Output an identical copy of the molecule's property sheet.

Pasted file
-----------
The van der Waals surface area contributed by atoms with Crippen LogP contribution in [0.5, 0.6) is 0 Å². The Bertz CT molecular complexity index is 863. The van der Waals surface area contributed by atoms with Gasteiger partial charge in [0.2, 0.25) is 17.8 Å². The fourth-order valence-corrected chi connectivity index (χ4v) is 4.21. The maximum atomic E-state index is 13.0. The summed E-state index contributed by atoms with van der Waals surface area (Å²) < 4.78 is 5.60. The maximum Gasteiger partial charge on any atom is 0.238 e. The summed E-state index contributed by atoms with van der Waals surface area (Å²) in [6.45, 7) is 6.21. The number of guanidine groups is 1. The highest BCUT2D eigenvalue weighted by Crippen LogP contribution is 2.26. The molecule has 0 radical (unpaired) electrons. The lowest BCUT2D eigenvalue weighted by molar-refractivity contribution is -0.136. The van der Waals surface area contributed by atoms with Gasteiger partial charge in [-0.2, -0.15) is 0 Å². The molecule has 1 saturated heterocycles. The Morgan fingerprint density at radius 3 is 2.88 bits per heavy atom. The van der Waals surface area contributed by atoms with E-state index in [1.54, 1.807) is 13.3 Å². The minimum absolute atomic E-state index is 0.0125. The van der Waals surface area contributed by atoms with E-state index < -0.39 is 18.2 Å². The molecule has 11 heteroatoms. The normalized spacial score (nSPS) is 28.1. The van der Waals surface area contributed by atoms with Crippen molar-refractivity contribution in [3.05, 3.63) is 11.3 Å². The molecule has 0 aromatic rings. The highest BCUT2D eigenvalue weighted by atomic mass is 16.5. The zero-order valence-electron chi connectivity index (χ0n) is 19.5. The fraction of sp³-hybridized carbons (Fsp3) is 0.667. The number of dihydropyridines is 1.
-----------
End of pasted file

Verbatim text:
The van der Waals surface area contributed by atoms with Crippen LogP contribution in [0.5, 0.6) is 0 Å². The Bertz CT molecular complexity index is 863. The van der Waals surface area contributed by atoms with Gasteiger partial charge in [0.2, 0.25) is 17.8 Å². The fourth-order valence-corrected chi connectivity index (χ4v) is 4.21. The maximum atomic E-state index is 13.0. The summed E-state index contributed by atoms with van der Waals surface area (Å²) < 4.78 is 5.60. The maximum Gasteiger partial charge on any atom is 0.238 e. The summed E-state index contributed by atoms with van der Waals surface area (Å²) in [6.45, 7) is 6.21. The number of guanidine groups is 1. The highest BCUT2D eigenvalue weighted by Crippen LogP contribution is 2.26. The molecule has 0 radical (unpaired) electrons. The lowest BCUT2D eigenvalue weighted by molar-refractivity contribution is -0.136. The van der Waals surface area contributed by atoms with Gasteiger partial charge in [-0.2, -0.15) is 0 Å². The molecule has 1 saturated heterocycles. The Morgan fingerprint density at radius 3 is 2.88 bits per heavy atom. The van der Waals surface area contributed by atoms with E-state index in [1.54, 1.807) is 13.3 Å². The minimum absolute atomic E-state index is 0.0125. The van der Waals surface area contributed by atoms with E-state index < -0.39 is 18.2 Å². The molecule has 11 heteroatoms. The normalized spacial score (nSPS) is 28.1. The van der Waals surface area contributed by atoms with Crippen molar-refractivity contribution in [3.05, 3.63) is 11.3 Å². The molecule has 0 aromatic rings. The highest BCUT2D eigenvalue weighted by atomic mass is 16.5. The zero-order valence-electron chi connectivity index (χ0n) is 19.5. The fraction of sp³-hybridized carbons (Fsp3) is 0.667. The number of dihydropyridines is 1.